M.M. Sabharwal, chairman emeritus of Helpage India, has time and resources to spare. He uses them all to contribute to the society.
Life is as much in giving as it is in receiving. Eighty-nine-year-old Delhiite M.M. Sabharwal is in that enviable position today where he has taken pleasure in both receiving material success and then giving it to others too. Sabharwal retired good 33 years ago as the chairman of Dunlop India and thereafter served on the boards of many well-known companies. But life veered off on an unforeseen direction of philanthropy 1980 onwards without him figuring out much about what it would lead to. Now voicing the rights of senior citizens in the country as chairman emeritus of Helpage India, Sabharwal has even pledged his house in posh Panchsheel Park to the cause.
Looking prim and proper in a black suit, a gentle smile resting on his face, Sabharwal easily spools back to that day in 1980 when he first refused the offer of Helpage India to come on board. “I was retired but was too busy still. They, however, returned after 2-3 months saying, we need only one hour from you everyday. I had to agree.” Helpage India was started by Help the Aged of U.K.
“They were the ones to send men and money to start the organisation here. When I joined, it was a small set-up working for poor old people, particularly Christians, at the YMCA building. My job was to make it an all-India organisation and work for people from different communities,” explains this 1942 alumnus of St. Stephen's College. Excellence being his forte at work, Sabharwal took Helpage India to new heights, getting a Padma Shri for his contribution to the cause of senior citizens in the country and also an OBE (Order of the British Empire) from the U.K. Government for his devotion to the cause.
“I must admit that my experience of serving the old was limited to looking after my parents till I joined Helpage India. I started attending lectures and workshops and realised the need to take up the cause seriously,” says Sabharwal, drawing out the point that it is never too late to begin contributing towards the society. The realisation weaved into his work progressively and he began to see a different world. This had also made him question the Government's policy for the elderly formulated in 1997. “The policy treated everyone above 60 the same way. Those above 80 have much more age-related disabilities, their needs are different from those in their 60s, we pointed this out to the Ministry (Ministry of Social Justice and Welfare),” he says.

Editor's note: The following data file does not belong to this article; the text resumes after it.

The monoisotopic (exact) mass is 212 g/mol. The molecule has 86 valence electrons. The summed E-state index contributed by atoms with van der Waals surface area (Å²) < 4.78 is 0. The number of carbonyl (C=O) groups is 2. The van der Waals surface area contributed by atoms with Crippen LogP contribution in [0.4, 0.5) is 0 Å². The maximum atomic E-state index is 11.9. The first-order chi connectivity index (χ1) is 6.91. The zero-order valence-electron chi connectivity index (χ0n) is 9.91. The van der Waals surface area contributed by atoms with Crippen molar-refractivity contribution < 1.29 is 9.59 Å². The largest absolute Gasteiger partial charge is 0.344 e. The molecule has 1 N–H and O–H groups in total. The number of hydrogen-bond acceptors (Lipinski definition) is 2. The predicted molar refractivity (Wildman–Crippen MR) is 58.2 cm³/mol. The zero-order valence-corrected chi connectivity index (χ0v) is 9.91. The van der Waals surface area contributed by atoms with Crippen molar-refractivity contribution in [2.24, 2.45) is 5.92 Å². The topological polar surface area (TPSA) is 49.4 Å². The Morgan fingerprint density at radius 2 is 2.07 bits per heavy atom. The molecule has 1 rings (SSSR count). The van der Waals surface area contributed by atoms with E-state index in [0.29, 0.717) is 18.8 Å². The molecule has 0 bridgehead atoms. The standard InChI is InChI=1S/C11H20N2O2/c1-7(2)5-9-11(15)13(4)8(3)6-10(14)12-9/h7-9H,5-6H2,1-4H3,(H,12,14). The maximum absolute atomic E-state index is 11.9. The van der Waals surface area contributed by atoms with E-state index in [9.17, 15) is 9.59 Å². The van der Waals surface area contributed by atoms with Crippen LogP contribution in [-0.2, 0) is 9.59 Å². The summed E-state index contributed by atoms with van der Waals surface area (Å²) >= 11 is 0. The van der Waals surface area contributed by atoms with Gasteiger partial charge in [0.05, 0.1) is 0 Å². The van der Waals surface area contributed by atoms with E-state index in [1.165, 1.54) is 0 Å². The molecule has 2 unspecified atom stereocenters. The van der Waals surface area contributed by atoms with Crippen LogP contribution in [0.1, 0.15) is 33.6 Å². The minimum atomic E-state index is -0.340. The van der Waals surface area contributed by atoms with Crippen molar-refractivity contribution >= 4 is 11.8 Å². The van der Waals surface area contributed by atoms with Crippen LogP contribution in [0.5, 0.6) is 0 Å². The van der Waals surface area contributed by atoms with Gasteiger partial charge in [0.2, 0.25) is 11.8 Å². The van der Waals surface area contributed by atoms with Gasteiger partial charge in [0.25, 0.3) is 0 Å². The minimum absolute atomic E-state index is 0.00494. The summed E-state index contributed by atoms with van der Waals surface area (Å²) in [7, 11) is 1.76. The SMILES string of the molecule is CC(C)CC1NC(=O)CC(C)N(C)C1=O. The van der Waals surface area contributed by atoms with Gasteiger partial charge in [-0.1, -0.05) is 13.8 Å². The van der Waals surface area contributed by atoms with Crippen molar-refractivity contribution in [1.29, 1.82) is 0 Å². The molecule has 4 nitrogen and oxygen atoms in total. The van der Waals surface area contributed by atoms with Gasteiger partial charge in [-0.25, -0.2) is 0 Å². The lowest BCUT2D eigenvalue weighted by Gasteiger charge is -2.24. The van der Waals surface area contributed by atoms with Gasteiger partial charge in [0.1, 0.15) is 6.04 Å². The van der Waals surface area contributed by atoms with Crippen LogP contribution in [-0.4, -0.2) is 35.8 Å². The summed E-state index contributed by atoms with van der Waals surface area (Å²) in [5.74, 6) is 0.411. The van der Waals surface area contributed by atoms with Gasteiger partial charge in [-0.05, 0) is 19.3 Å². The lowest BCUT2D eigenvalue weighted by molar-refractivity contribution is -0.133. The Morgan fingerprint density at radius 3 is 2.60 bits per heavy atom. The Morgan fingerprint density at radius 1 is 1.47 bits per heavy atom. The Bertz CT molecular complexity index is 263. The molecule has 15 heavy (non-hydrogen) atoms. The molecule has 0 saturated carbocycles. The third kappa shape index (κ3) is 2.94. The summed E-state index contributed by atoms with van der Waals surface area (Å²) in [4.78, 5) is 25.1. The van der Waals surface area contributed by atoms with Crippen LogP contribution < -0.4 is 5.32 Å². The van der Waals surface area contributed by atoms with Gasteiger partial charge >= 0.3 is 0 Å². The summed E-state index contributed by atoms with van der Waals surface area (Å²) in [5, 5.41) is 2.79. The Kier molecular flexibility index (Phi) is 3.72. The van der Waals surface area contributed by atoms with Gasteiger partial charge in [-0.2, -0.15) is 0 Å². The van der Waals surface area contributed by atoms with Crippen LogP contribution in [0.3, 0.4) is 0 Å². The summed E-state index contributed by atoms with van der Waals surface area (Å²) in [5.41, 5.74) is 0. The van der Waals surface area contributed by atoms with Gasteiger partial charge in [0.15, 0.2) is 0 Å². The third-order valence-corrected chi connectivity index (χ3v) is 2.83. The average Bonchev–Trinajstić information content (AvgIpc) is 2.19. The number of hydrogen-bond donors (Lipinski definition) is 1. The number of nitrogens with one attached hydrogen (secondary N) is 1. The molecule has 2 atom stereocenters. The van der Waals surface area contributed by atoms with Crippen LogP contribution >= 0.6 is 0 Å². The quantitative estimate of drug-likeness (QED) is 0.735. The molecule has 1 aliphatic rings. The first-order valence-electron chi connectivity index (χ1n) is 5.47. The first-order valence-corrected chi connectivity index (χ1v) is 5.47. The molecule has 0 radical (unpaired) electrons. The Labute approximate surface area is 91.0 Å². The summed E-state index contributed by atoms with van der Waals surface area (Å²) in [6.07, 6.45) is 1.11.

Sabharwal is one of the four-members of a committee later set up by the Government to review the policy. “We are meeting on December 20 to finalise our suggestions to the Government,” he says. Among the suggestions will be “free medicines to those above 80 years, particularly those who can't afford it.” Tax concessions to children of those in their 80s is also on the cards. “This will lessen the burden on the children and make them more willing to look after their parents. After all, the cost of looking after the old has gone up a lot now,” he says. There will also be a suggestion for the welfare of old widows “considering more than 50 per cent of old women are widows.”
With time changing, the society is disintegrating fast. “In such a scenario, our old people are still dependent only on their families to take care of them,” he points out.
But Sabharwal stands as a rare example. He admits having “a couple of old age ailments” but he knows that “it is a part of life”; laughs saying, “Now that I am growing old Helpage India comes more to my house than I going to the Helpage India office.” His wife, a well-known nutritionist, passed away way back in 1973 but a childless Sabharwal says, “I don't think of loneliness because I know it is just a state of mind, you can feel lonely in a crowd too.”